The Agriculture Ministry is currently collaborating with the Inter-American Institute for Cooperation on Agriculture (IICA) to restart coffee cultivation in the Pomeroon, Region Two area – as Government continues its mandate of introducing high-value and non-traditional crops in the sector.
Agriculture Minister Zulfikar Mustapha explained earlier this week that the goal is to supply the local coffee market within three years.
It was pointed out that two years ago, the Pomeroon area was under threat having been flooded and the issue of poor drainage. This has been addressed by the Agriculture Ministry, with additional works to be undertaken.
“This area has become very important for production. As a matter of fact, we’re looking to restart coffee cultivation in the Pomeroon but we need a proper drainage system. We had made a commitment that we would procure two excavators with a pontoon. A month ago, I commissioned the two excavators and the pontoon at the cost of $150 million.”
“We have IICA working with us to develop coffee production once again in the Pomeroon. We’re hoping that in three years, Pomeroon will give us all the coffee and we will be supplying Guyana’s entire coffee needs,” said the Agriculture Minister.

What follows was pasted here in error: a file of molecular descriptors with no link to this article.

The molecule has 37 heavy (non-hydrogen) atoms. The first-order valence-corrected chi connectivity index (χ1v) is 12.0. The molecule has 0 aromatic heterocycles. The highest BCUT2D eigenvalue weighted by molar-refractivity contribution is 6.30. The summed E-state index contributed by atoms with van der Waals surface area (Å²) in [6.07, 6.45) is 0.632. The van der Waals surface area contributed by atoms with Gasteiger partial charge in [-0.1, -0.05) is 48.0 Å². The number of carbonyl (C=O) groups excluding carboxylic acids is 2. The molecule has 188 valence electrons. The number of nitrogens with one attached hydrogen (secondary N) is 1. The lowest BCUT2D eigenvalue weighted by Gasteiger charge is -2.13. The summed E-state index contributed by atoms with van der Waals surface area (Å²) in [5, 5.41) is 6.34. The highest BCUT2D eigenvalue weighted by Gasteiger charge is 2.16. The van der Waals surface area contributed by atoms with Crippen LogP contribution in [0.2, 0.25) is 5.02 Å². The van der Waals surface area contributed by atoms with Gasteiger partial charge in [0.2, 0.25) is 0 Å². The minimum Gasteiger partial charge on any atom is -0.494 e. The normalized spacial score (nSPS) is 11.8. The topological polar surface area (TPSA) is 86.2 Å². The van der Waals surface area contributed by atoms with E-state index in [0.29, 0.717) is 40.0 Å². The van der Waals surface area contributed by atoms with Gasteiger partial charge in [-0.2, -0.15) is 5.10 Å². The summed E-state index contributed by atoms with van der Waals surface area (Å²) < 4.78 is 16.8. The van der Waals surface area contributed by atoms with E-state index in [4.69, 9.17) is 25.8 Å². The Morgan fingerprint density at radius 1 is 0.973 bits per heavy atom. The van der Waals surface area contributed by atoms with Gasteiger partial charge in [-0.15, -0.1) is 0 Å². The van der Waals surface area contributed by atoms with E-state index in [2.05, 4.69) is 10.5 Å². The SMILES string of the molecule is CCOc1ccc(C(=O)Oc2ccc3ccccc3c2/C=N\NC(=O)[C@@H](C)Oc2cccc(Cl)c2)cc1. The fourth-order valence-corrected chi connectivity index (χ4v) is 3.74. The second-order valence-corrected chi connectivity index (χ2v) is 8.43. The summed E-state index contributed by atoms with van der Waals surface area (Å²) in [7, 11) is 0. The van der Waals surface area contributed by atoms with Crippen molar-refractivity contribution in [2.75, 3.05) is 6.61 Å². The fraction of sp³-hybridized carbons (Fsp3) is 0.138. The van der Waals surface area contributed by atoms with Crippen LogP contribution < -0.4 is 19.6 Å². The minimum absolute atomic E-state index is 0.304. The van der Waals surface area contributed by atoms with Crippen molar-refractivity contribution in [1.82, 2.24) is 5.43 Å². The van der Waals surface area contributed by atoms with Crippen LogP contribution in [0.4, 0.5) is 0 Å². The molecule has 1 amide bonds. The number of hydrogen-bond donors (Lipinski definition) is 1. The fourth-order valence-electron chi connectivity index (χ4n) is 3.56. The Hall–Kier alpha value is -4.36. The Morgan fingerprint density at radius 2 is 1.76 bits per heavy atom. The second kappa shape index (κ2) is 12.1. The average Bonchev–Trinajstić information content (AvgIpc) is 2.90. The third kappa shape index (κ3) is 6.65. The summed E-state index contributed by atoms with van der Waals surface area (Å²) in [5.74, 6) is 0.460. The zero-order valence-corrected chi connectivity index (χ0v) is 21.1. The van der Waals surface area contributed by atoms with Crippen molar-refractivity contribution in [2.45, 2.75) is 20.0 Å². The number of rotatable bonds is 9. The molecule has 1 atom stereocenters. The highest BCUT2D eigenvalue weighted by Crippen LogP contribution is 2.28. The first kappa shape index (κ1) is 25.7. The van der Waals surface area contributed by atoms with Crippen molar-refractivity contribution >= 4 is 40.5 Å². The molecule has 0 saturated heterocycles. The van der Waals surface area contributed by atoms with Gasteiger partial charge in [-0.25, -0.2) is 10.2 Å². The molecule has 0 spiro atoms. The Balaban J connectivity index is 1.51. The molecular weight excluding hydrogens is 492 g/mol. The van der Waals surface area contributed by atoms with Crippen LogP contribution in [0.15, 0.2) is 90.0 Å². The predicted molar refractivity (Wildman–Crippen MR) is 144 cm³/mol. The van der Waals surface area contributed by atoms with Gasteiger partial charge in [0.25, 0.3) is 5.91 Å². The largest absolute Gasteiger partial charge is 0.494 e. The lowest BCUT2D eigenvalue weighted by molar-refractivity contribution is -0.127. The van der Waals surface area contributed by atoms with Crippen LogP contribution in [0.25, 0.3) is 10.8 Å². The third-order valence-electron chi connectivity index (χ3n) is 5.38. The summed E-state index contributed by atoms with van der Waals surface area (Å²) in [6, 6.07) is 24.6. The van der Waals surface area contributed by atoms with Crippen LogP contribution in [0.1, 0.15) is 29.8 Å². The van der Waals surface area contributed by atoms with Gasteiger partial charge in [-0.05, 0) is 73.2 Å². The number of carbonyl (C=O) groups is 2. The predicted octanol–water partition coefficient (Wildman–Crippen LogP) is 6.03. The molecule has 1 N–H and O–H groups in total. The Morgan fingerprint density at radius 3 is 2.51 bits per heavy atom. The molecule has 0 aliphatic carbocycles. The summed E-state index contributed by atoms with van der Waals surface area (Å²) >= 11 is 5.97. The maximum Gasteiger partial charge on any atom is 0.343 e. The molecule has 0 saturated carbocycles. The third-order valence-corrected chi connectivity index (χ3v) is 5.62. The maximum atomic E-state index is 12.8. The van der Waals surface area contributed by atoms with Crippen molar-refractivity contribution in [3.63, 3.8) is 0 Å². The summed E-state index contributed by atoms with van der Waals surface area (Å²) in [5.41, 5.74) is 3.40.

The equipment is stationed permanently in the Pomeroon River to assist farmers with irrigation. During a presidential visit to the area, farmers had also called for the dredging of the Pomeroon River.
A contract valued at $590 million has already been awarded to see these works through. These efforts are all geared at ensuring that the area is well prepared to become an agricultural hub.
“I am hoping that at the end of this dredging exercise, the entire Pomeroon would have good access and drainage, and thousands of farmers and livelihoods will be created in the Pomeroon area. That area will once again become productive.”
Earlier this year, it was reported that plans to resuscitate the ground coffee project in Moruca, Sub-Region One, were well underway. The Santa Rosa ground coffee project was reintroduced to the region in 2018. This $10 million investment was aimed at not only boosting the region’s economy but the country.
Significant investments are being made in producing new crops while efforts are actively ongoing to expand other subsectors. Among those is aquaculture. Shrimp – the ones which are harvested on the Corentyne and East Coast Berbice have a high demand in the diaspora.
Crops such as cauliflower and broccoli have seen increased interest, while the Ministry has also started trials for corn, soya, and wheat.